In waves other than electromagnetic waves (e.g. waves on a string assuming small transverse displacement), when propagating across the boundary between two media, a fraction of a wave will be reflected with a phase shift of $\pi$ if the impedance of the second medium is larger than that of the first, or generally if the amplitude reflection coefficient $r$ is negative. Otherwise, the reflected wave will have no phase shift, implying positive $r$.
For electromagnetic waves, the amplitude reflection and transmission coefficients are governed by the Fresnel equations, which take into account the component polarization of light incident to the interface between to media with different indices of refraction. Looking at the behavior of the amplitude coefficients for light incident on glass from air with respect to the angle of incidence:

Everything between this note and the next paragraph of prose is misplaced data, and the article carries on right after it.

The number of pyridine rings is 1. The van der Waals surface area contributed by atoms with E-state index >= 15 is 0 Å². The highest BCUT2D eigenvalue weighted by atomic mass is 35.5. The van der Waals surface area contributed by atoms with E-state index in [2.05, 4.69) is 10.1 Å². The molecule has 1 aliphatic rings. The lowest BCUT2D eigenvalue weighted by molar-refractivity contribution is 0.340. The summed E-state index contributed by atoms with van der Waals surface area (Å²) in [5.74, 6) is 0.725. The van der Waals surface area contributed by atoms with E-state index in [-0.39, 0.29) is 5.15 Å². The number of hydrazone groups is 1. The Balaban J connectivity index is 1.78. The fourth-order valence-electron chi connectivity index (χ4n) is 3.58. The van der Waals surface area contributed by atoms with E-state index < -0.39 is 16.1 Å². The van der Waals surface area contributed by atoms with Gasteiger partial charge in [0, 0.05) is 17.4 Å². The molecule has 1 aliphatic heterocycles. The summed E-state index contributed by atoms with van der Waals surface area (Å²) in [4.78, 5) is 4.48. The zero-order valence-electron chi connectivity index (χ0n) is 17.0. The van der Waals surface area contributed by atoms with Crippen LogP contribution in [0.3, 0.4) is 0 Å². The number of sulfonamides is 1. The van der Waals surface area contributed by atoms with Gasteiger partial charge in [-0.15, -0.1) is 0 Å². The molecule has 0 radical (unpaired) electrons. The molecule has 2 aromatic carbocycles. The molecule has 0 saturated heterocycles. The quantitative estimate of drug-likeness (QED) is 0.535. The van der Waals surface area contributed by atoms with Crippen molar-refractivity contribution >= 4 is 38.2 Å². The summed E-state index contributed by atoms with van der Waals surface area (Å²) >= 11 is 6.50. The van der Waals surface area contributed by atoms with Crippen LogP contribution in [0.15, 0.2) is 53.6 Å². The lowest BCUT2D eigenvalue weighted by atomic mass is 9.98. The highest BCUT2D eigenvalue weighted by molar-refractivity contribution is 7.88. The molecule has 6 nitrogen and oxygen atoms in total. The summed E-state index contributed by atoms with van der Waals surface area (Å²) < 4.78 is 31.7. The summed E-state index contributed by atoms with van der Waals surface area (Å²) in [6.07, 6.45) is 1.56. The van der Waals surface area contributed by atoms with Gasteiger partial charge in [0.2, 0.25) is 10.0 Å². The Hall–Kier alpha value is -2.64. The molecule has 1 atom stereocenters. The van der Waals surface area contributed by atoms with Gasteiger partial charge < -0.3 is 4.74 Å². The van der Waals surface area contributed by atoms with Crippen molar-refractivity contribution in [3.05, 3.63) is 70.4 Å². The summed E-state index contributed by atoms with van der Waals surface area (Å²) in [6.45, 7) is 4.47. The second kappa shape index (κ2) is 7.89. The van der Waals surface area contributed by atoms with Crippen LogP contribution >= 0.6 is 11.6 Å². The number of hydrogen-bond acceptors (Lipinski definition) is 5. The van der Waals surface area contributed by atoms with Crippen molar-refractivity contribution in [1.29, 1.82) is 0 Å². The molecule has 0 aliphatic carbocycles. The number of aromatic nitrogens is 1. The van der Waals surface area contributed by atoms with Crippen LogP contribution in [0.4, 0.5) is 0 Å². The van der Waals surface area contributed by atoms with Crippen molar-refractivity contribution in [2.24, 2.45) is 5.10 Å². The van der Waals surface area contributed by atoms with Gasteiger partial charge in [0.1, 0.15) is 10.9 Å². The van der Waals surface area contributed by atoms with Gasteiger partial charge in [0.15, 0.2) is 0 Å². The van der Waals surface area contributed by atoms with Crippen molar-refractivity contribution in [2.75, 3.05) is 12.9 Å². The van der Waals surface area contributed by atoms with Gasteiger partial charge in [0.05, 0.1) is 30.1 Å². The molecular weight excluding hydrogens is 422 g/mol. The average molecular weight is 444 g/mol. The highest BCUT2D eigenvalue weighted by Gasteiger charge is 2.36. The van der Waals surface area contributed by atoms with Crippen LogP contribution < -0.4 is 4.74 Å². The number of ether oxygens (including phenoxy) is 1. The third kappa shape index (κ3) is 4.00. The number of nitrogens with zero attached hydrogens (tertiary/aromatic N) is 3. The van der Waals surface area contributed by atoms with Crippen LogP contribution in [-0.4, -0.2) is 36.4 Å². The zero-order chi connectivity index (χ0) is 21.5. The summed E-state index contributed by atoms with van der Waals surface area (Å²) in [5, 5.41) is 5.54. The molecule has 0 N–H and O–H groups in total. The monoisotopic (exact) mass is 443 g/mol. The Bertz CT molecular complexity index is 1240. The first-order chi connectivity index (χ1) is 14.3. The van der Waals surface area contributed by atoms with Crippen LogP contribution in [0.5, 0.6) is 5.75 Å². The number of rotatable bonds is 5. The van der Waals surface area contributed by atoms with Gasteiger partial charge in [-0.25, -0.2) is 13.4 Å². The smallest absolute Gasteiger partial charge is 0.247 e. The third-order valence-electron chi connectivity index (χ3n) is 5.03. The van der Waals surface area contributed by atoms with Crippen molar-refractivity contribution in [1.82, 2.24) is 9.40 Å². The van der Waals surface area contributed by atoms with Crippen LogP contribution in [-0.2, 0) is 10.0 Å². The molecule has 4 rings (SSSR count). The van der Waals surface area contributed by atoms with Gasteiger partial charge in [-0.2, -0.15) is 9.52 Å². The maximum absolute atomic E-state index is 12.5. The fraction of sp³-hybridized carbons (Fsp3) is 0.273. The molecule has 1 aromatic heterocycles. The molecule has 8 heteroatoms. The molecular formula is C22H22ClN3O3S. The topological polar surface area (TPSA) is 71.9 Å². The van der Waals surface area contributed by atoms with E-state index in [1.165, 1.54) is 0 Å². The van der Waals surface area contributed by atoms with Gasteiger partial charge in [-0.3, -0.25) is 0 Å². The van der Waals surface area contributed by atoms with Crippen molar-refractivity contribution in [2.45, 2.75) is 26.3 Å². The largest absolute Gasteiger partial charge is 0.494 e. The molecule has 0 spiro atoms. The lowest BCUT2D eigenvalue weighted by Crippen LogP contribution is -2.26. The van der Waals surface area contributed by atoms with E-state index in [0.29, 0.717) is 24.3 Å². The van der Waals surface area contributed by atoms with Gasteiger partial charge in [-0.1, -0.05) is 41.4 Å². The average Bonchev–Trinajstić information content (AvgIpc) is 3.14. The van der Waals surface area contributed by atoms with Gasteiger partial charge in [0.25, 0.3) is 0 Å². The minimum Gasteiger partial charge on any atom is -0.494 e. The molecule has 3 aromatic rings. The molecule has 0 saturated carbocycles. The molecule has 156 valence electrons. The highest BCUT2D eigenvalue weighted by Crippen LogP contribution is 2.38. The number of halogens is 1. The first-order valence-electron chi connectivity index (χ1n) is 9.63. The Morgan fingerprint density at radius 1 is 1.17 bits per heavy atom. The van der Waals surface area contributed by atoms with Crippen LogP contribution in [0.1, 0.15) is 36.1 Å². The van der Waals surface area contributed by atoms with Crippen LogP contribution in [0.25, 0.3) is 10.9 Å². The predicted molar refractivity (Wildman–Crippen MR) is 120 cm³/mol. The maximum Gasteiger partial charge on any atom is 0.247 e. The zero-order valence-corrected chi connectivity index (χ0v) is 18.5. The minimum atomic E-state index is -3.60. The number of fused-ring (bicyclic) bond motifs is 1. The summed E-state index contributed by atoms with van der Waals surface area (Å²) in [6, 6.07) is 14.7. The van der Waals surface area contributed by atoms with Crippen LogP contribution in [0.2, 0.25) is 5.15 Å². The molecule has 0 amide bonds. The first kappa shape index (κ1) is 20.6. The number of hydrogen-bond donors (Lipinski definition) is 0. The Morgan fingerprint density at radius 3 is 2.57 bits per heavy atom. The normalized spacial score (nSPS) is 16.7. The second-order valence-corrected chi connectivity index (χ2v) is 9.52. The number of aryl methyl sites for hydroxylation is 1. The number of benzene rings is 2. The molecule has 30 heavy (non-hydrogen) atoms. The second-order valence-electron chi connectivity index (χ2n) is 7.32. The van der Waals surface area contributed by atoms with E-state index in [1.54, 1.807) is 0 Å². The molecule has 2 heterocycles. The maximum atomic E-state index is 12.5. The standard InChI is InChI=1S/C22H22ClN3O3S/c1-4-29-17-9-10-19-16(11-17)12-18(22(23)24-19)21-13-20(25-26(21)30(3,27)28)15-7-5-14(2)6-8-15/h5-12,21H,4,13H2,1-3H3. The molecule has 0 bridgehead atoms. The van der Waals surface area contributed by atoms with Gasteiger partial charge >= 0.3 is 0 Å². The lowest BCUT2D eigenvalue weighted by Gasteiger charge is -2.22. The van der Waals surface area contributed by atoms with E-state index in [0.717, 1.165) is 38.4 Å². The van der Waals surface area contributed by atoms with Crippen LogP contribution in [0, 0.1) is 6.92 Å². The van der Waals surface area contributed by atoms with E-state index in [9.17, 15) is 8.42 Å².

S. Berg-Johansen, CC BY-SA 4.0 https://creativecommons.org/licenses/by-sa/4.0, via Wikimedia Commons
we see that despite the transition from a medium of lower to one of higher impedance (considering that impedance for electromagnetic waves is proportional to index of refraction), the amplitude reflection coefficients are not always negative, suggesting that the light does not acquire a phase shift of $\pi$ upon reflection. Does this mean that light incident to an optically denser medium does not always reflect with a phase shift of $\pi$?